Vicki Bazan of Saddleview Ranch near Ijamsville characterized last weekend's walk-trot show as "a place to get new riders and new horses out for some experience in the show ring."That philosophy was amply demonstrated by 11-year-old Linsey Yetter and her 17-year-old partner, Mr. Raider G, a sorrel American quarter horse.Linsey, who is in her first year of showing, took home a clutch of ribbons in the Novice Rider Under 15 division.The young Western rider finished second, third and fourth in the walk-trot and walk-trot-canter classes in that division.
NEWS
By Amanda Ponko and Amanda Ponko,SUN STAFF | April 4, 2004
Hundreds of horse enthusiasts gathered in Fair Hill over the weekend for the annual three-day Fair Hill International Horse Trials, where riders take part in eventing, a sport that resembles an equestrian triathlon. The competition began Friday with dressage, which involves a series of graceful movements performed by horses on flat ground to demonstrate the communication and harmony between horse and rider. Yesterday's competition featured show jumping, where horses attempted to clear a sequence of rails and hurdles in an enclosed arena.
NEWS
By Kit Waskom Pollard and For The Baltimore Sun | October 6, 2014
Anyone who's watched the final leg of the Preakness recognizes that both horses and the people who ride them are impressive athletes. But horse and rider don't have to be Triple Crown contenders to get a good workout - even an introductory lesson works muscles all over the body. As a bonus, learning to ride exercises the mind, too. At Graham Equestrian Center (GEC), a nonprofit horse boarding and instruction facility in Gunpowder State Park, an hourlong private lesson began inside a small office, where professional horse trainer Jim McDonald instructed me on the key tenets of horsemanship and riding - from keeping a soft, open gaze to staying grounded through the horse - as I perched atop “Missy,” a mechanical horse McDonald uses to teach students.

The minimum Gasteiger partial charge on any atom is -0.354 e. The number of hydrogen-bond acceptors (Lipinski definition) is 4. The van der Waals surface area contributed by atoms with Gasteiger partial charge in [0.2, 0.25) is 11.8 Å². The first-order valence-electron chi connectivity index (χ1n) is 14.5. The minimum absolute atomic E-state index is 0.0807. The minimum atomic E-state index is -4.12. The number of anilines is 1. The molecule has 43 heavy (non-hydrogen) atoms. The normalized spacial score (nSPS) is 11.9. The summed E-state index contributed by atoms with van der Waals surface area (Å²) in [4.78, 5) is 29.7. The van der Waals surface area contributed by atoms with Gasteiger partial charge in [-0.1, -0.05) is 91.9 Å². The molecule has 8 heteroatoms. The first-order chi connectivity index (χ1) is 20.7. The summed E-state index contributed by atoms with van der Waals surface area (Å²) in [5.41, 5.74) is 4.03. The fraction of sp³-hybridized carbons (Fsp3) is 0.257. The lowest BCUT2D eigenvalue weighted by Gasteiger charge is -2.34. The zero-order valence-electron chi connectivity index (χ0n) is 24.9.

SPORTS
By Special to The Sun | April 4, 1993
CHARLES TOWN, W.VA. -- One horse was destroyed and one jockey injured in a four-horse spill last night at the Charles Town Races.The spill occurred in the 4 1/2 -furlong seventh race when No Problem Harry, ridden by jockey Richard Conrnwell, broke down while leading in the far turn, throwing the rider to the track. Wayne Barnett, aboard Harvest's Pro, Mark Munden, On Arkansas Drive, and Rick Ruhge, riding Mr. Plum, also wre unseated attempting to avoid the fallen horse and rider.Munden was taken to nearby Jefferson Memorial Hospital after complaining of lower-back pain.
FEATURES
By Dorothy Fleetwood and Dorothy Fleetwood,Staff Writer | October 18, 1992
Equestrian events top the list of things to do next weekend. The Fair Hill International Three-Day Event will bring Olympic-caliber riders and carriage drivers to the Fair Hill course near Elkton from Friday through Sunday.This year's expanded event not only features world-class equestrian competitions, but true to its theme, "Festival in the Country," there are activities for the whole family. Attractions include a classic car expo, pony rides, demonstrations by the Coors six-horse Belgian Hitch, a country-western band and a variety of food concessions.